The Fight of the Century

This weekend, Floyd Mayweather will fight Canelo Alvarez in the biggest boxing match of the year. Ringsides are going for just under $25k each; Mayweather makes over $40 million just for showing up. As is prize fight tradition, the ringside announcer, broadcasters, and scattered spectators will be wearing black tie. Finery in the seats and fury in the ring go together like a bloody steak and single malt scotch.

The Mayweather-Alvarez fight will be big, but not near as big as the ‘Fight of the Century’ between Muhammad Ali and Joe Frazier at Madison Square Garden in 1971. Tickets never really went on sale; you had to have some connection to the promoters to be able to buy them. Even Frank Sinatra couldn’t get a good seat, so he agreed to photograph the fight for LIFE magazine ringside.

The fight came to represent the larger battle going on within the Vietnam-era United States. Conservative white America detested Ali after he refused to be drafted into the military in 1967. Ali talked trash to all his opponents, including Frazier, whom he called a “dumb tool of the white establishment” and worse. Frazier fell for the trap, calling Ali by his “slave name” of Cassius Clay, instead of Muhammad Ali, the name he took when he joined the Nation of Islam. This cemented Frazier, the son of a sharecropper with no political views whatsoever, as the hero of the right wing, and Ali as the fighter for peace and civil rights.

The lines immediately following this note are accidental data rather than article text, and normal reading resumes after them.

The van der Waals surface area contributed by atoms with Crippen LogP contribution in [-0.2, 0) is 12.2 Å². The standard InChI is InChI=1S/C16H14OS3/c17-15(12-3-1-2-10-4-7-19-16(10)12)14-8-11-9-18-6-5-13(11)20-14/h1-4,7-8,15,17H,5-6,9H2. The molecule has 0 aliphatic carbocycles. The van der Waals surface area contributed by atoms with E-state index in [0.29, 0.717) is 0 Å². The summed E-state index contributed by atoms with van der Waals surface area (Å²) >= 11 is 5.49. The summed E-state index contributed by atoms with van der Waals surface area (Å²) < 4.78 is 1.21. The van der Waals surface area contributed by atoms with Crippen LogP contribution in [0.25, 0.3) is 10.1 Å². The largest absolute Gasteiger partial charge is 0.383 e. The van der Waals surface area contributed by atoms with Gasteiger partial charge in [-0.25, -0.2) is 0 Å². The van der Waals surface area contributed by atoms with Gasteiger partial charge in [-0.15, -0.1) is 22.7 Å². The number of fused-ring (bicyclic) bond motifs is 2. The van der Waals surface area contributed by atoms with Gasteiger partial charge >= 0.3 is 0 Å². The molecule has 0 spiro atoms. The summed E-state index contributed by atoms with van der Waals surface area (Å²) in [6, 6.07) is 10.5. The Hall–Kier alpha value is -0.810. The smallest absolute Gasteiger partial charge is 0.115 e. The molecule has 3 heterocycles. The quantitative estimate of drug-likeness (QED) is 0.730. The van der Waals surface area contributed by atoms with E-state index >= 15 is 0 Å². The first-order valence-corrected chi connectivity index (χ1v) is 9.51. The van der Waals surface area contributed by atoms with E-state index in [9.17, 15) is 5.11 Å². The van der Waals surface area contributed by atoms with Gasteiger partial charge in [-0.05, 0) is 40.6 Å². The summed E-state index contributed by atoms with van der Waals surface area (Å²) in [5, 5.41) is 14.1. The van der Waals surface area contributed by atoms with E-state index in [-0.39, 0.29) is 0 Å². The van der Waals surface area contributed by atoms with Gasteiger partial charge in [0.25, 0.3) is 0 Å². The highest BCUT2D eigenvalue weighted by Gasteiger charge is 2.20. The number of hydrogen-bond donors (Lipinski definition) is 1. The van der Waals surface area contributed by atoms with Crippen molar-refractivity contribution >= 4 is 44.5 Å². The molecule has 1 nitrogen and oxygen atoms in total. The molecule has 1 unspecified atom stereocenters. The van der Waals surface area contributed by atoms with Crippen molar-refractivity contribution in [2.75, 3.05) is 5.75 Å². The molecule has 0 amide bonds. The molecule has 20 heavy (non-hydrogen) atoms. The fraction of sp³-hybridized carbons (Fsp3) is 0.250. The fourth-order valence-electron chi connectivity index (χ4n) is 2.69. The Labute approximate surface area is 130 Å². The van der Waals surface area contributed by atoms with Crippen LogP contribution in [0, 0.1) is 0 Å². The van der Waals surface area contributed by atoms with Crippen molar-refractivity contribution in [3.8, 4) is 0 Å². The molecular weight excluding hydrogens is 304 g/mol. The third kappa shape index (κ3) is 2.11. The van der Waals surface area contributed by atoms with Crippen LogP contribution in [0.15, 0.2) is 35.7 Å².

Both sides came out to the Garden that night. They wore different uniforms. Suits and ties, including some tuxedos, surrounded the ring. Sinatra, who despite being there as a photographer was himself the third most photographed person at the fight that night, showed in a dark suit and grenadine tie. Miles Davis lounged open-necked in velvet. Peacocking Harlem was there too. Dressed, as boxing historian Bert Sugar said, in “floor length white fur coats - and that was the men!” Walt “Clyde” Frazier was there, which may explain some of his current wardrobe.

Joe Frazier was in the hospital for a week after the fight. And he won. He floored Ali in the 15th round with perhaps the greatest left hook in boxing history. Ali’s supporters were shocked and crushed. Diana Ross cried at his feet in the post-fight dressing room. But the fight made both men legends.

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